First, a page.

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Pharmaceutical Research and Manufacturers of America.

Pharmacists are medication experts. Every day, they get to see the remarkable difference innovative treatments can make in their customers' lives. But like America's biopharmaceutical companies, they also know those innovative medicines aren't nearly as meaningful if they are too expensive for patients at the pharmacy counter.

Nearly everyone can agree: the health care system needs to change. Now, the question is how we can make it work better for patients. The biopharmaceutical industry wants to improve patient access and encourage more competition in the marketplace. If we can do that, we will see lower out-of-pocket costs and can get patients the medicines they need to improve their health.

One of the market-based solutions our industry advocates for and that is starting to gain traction is sharing negotiated rebates with patients at the pharmacy. For too long, insurers and other middlemen have charged patients based on a medicine's list price--not the lower, negotiated price that middlemen receive. For example, patients typically have to pay the full price until they reach their deductible, and their coinsurance is typically tied to the list price rather than the discounted price. We need to ensure patients benefit directly from more of the discounts our biopharmaceutical companies offer--whether it's from rebates to commercial plans, Medicare Part D, 340B, and the list goes on. Insurers such as UnitedHealth and Aetna have announced they will start sharing some of the rebates they negotiate in the commercial marketplace at the pharmacy. We believe this is a step in the right direction and that savings should also be shared with patients in Medicare Part D. In fact, a recent analysis found sharing a portion of negotiated rebates at the pharmacy coun ter with seniors with diabetes could reduce total health care spending by $20 billion over the next 10 years.

We also support market-based requirements to prevent pharmacy benefit managers and other entities in the supply chain from being paid off the list price of a medicine and instead be paid a fee based on the value their services provide. Delinking supply chain payments from list prices will be disruptive to our industry and will require companies to adapt, but change is not easy.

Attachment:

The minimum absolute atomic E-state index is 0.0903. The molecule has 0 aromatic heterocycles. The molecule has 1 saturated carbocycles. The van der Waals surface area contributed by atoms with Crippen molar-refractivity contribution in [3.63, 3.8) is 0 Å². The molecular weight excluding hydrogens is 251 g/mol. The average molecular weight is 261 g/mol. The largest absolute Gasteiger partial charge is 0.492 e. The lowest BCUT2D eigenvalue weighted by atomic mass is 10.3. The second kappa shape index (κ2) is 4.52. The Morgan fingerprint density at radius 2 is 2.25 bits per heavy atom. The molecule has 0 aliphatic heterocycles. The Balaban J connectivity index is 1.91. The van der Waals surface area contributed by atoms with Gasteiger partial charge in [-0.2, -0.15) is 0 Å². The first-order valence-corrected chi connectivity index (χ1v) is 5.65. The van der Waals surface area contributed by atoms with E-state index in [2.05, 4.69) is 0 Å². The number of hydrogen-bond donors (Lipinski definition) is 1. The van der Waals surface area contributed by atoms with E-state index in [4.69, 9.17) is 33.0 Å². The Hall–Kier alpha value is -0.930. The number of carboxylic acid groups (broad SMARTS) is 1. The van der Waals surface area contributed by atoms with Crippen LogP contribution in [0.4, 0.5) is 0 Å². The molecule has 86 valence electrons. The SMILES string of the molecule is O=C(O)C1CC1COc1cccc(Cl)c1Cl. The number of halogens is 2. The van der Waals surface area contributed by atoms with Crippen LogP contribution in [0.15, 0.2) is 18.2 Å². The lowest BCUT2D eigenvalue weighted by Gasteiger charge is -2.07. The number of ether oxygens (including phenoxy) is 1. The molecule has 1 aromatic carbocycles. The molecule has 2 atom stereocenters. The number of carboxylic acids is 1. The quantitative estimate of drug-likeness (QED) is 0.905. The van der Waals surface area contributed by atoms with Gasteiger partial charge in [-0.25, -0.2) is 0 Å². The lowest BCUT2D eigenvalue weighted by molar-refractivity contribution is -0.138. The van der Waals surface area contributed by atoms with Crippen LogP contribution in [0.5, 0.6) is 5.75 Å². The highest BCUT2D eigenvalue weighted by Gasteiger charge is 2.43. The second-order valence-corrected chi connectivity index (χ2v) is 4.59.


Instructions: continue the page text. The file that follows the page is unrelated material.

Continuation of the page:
Working with insurers

Our companies are also individually working with insurers on contracts where they only get reimbursed if patients respond to their medicine, another bold solution to reduce costs. In a value-based system like this, patients get more options and insurers only pay for what works. We know value-based contracts get results. In one analysis, commercially insured patients ended up with co-pays that were 28% lower when their medicines for diabetes and HIV were tied to results.

We also need to prevent other countries from free-riding on American innovation, which reduces a company's incentive to invest in research and development. We can do that with stronger, better-enforced trade agreements. Trade deals like the new Korea agreement and the recent Canada and Mexico agreement help level the playing field with other countries that undervalue innovation.

Our industry is ready to support policies that shake up the status quo. But that change doesn't have to come at the expense of innovation and patient access to medicines. Unfortunately, that's what some policy makers in our nation's capital are proposing with ideas like importing foreign medicines and making harmful changes to Medicare.

For years, proponents of importation have said that if we could just import cheaper foreign medicines, it would lower patient costs. The reality, however, is that importation comes with major, negative side effects. For one, the Food and Drug Administration has said repeatedly that it cannot verify the quality or safety of imported medicines. One study found that more than 95% of internet drug outlets did not adhere to U.S. pharmacy laws in 2014. And sadly, imported drugs have caused numerous deaths in the U.S., the U.K. and Canada after people took contaminated or counterfeit drugs they got online. Importation is dangerous for patients.